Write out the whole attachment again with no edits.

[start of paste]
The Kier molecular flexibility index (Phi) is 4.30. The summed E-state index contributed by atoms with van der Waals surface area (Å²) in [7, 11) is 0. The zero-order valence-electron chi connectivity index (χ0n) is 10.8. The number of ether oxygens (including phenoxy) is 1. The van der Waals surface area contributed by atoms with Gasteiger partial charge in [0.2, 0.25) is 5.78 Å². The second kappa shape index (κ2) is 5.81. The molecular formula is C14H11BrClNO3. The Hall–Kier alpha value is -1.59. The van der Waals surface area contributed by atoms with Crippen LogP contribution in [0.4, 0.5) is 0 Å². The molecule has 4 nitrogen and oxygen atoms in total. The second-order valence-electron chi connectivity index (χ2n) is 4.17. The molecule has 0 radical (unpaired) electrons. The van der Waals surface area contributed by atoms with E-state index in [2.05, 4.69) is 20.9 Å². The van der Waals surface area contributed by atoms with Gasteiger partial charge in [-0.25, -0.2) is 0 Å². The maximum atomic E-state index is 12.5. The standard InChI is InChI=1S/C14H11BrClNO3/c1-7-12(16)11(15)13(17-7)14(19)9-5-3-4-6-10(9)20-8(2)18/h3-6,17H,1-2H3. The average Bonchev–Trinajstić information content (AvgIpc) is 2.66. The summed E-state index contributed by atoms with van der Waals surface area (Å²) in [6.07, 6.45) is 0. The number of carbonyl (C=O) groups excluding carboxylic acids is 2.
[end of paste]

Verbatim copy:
The Kier molecular flexibility index (Phi) is 4.30. The summed E-state index contributed by atoms with van der Waals surface area (Å²) in [7, 11) is 0. The zero-order valence-electron chi connectivity index (χ0n) is 10.8. The number of ether oxygens (including phenoxy) is 1. The van der Waals surface area contributed by atoms with Gasteiger partial charge in [0.2, 0.25) is 5.78 Å². The second kappa shape index (κ2) is 5.81. The molecular formula is C14H11BrClNO3. The Hall–Kier alpha value is -1.59. The van der Waals surface area contributed by atoms with Crippen LogP contribution in [0.4, 0.5) is 0 Å². The molecule has 4 nitrogen and oxygen atoms in total. The second-order valence-electron chi connectivity index (χ2n) is 4.17. The molecule has 0 radical (unpaired) electrons. The van der Waals surface area contributed by atoms with E-state index in [2.05, 4.69) is 20.9 Å². The van der Waals surface area contributed by atoms with Gasteiger partial charge in [-0.25, -0.2) is 0 Å². The maximum atomic E-state index is 12.5. The standard InChI is InChI=1S/C14H11BrClNO3/c1-7-12(16)11(15)13(17-7)14(19)9-5-3-4-6-10(9)20-8(2)18/h3-6,17H,1-2H3. The average Bonchev–Trinajstić information content (AvgIpc) is 2.66. The summed E-state index contributed by atoms with van der Waals surface area (Å²) in [6.07, 6.45) is 0. The number of carbonyl (C=O) groups excluding carboxylic acids is 2.